When I have mentioned big planned broad phase speedups in the past ("over 10 times on some scenes"), this is primarily what I was referring to. The 4 times speedup of the core rewrite was just gravy.

Now what?

If you're feeling adventurous, you can grab the tree inside of the new scratchpad repository on github. Beware, it's extremely messy and not really packaged in any way. There are thousands of lines of dead code and diagnostics, a few dependencies are directly referenced .dlls rather than nice nuget packages, and there's no documentation. The project also contains some of the vectorized trees (with far fewer features) and some early vectorized solver prototyping. Everything but the Trees/SingleArray tree variant is fairly useless, but it might be interesting to someone.

In the future, the scratchpad repo will be where I dump incomplete code scribblings, mostly related to BEPUphysics.

I'm switching developmental gears to some graphics stuff that will use the new tree. It will likely get cleaned up over time and turned into a more usable form over the next few months. A proper BEPUphysics v2.0.0 repository will probably get created sometime in H1 2016, though it will remain incomplete for a while after that.


BEPUphysics v1.4.0 released!

Grab it on codeplex or nuget! Check the change log!

Now for the fun stuff.


BEPUphysics in a CoreCLR World

A lot of exciting stuff has happened in the .NET world over the last year, and BEPUphysics is approaching some massive breaking changes. It seems like a good time to condense the plans in one spot.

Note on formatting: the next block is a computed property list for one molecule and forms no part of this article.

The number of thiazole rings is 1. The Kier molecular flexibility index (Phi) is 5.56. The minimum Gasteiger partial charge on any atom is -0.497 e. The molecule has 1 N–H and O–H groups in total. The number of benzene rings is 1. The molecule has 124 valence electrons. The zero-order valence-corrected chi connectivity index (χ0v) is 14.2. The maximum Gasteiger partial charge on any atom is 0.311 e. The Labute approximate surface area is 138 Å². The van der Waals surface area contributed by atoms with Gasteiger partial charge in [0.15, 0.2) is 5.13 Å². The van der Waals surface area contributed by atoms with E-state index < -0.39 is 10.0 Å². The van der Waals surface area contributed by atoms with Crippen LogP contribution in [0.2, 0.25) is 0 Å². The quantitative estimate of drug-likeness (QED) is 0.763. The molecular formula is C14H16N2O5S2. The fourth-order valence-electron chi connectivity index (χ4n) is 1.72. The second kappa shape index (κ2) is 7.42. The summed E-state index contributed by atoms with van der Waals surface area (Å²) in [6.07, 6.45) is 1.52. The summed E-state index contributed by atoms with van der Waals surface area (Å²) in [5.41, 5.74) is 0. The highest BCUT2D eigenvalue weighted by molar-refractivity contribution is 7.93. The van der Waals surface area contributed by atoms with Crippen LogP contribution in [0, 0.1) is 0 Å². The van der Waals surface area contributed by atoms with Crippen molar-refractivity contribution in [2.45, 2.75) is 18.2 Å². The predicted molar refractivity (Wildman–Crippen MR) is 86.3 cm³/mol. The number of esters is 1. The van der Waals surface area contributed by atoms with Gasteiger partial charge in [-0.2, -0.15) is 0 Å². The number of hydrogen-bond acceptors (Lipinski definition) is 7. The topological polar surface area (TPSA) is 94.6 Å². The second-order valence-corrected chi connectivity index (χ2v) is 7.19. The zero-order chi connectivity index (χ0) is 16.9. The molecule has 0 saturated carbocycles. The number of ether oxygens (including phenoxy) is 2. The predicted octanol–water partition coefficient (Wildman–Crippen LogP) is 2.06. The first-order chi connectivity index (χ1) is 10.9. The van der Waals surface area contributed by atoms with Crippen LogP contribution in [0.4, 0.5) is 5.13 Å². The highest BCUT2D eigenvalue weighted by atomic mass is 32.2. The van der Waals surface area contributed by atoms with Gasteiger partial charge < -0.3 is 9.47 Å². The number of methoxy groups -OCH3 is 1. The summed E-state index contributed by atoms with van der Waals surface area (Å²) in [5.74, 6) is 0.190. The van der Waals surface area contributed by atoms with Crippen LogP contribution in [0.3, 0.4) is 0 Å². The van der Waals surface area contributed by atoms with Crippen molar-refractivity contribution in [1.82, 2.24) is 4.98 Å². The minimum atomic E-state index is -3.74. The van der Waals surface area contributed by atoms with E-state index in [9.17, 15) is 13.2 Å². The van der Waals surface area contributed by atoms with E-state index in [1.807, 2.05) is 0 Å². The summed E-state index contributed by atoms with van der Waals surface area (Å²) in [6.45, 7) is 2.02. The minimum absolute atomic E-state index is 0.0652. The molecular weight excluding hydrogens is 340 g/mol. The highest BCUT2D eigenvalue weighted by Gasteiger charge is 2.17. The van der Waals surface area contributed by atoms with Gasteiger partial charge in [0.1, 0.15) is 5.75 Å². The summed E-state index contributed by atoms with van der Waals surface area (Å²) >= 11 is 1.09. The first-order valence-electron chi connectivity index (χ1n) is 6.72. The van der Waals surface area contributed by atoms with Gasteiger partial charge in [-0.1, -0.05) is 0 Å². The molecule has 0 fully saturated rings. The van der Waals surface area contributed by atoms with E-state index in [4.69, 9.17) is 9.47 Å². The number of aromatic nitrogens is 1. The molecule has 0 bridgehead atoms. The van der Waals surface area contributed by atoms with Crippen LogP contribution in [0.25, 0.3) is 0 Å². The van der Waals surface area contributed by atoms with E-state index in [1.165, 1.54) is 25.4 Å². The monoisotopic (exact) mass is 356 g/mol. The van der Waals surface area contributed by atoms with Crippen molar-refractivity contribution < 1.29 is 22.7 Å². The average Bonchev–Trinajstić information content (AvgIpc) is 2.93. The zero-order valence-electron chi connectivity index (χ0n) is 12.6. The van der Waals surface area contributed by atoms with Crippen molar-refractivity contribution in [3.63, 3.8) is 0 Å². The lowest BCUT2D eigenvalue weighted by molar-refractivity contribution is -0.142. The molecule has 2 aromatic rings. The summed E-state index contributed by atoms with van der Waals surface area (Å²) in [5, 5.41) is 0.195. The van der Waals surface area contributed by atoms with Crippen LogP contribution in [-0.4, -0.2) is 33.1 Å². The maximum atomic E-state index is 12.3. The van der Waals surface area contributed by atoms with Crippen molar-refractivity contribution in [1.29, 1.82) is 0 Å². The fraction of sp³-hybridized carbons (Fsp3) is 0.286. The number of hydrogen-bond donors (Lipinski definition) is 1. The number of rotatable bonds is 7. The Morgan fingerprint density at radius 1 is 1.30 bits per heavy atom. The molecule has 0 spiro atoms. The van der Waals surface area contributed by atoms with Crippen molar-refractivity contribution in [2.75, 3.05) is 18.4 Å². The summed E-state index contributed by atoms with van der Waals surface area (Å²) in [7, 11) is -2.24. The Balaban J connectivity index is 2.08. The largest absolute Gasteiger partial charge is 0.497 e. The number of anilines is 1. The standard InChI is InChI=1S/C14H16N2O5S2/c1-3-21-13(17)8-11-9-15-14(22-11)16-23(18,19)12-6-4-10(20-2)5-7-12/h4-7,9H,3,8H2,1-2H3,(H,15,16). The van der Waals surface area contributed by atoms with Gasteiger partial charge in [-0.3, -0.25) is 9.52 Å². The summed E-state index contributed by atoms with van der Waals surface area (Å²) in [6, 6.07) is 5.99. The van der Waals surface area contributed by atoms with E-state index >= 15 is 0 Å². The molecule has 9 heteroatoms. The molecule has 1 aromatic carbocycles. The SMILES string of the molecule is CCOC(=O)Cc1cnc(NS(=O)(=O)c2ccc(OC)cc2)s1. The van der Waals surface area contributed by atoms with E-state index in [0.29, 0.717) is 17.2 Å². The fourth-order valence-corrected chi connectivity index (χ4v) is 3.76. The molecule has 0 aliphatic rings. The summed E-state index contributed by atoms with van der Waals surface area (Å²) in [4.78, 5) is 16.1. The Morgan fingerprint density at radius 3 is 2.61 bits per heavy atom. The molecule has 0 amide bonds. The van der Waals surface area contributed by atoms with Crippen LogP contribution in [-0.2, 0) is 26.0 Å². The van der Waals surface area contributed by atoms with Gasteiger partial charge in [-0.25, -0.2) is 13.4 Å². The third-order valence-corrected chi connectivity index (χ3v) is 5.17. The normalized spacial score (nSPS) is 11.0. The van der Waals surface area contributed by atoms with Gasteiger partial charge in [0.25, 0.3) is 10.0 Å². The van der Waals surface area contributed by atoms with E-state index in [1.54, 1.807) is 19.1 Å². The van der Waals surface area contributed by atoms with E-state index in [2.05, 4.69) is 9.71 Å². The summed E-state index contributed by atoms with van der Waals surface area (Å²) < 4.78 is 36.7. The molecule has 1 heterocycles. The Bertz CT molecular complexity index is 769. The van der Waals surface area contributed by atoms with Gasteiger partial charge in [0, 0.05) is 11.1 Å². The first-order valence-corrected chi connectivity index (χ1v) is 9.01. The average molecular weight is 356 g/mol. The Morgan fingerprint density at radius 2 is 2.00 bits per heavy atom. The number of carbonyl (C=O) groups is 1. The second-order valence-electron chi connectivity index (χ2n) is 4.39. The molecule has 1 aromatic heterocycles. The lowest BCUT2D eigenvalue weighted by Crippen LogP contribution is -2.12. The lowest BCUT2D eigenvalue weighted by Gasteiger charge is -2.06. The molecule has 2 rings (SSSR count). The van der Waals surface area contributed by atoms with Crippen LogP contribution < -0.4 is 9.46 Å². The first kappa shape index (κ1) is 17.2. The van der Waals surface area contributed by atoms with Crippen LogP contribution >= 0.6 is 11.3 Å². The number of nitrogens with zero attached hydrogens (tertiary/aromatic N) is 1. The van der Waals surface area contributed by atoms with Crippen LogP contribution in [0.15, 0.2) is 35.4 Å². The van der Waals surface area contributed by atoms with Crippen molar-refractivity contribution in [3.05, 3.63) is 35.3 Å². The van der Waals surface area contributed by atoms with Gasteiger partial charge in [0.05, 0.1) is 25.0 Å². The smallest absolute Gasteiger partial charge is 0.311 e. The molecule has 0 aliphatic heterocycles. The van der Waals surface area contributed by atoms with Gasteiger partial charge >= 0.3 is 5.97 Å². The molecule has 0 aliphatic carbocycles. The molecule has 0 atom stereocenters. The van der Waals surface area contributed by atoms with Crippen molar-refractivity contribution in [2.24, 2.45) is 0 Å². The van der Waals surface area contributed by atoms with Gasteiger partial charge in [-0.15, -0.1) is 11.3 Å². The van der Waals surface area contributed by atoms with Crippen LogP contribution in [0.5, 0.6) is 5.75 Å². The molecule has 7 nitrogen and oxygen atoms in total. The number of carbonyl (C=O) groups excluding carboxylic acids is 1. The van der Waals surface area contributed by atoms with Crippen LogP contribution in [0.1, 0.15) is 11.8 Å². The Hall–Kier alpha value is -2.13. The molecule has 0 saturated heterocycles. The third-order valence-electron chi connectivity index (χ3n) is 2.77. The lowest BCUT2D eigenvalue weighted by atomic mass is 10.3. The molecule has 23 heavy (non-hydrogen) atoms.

First, expect v1.4.0 to get packaged up as a stable release in the next couple of months. At this time, I expect that v1.4.0 will likely be the last version designed with XNA platform compatibility in mind.

Following what seems to be every other open source project in existence, BEPUphysics will probably be moving to github after v1.4.0 is released.

Now for the fun stuff:

BEPUphysics v2.0.0

High Level Overview:

Performance drives almost everything in v2.0.0. Expect major revisions; many areas will undergo total rewrites. Applications may require significant changes to adapt. The revisions follow the spirit of the DX11/OpenGL to DX12/Vulkan shift. The engine will focus on providing the highest possible performance with a minimal API.

Expect the lowest level engine primitives like Entity to become much 'dumber', behaving more like simple opaque data blobs instead of a web of references, interfaces, and callbacks. The lowest layer will likely assume the user knows what they're doing. For example, expect a fundamental field like LinearVelocity to be exposed directly and without any automatic activation logic. "Safe" layers that limit access and provide validation may be built above this to give new users fewer ways to break everything.

Features designed for convenience will be implemented at a higher level explicitly separated from the core simulation or the responsibility will be punted to the user.

Some likely victims of this redesign include:
-Internal timestepping. There is really nothing special about internal timestepping- it's just one possible (and very simple) implementation of fixed timesteps that could, and probably should, be implemented externally.
-Space-resident state buffers and state interpolation. Users who need these things (for asynchronous updates or internal timestepping) have to opt in anyway, and there's no reason to have them baked into the engine core.
-All deferred collision events, and many immediate collision events. The important degrees of access will be retained to enable such things to be implemented externally, but the engine will do far less.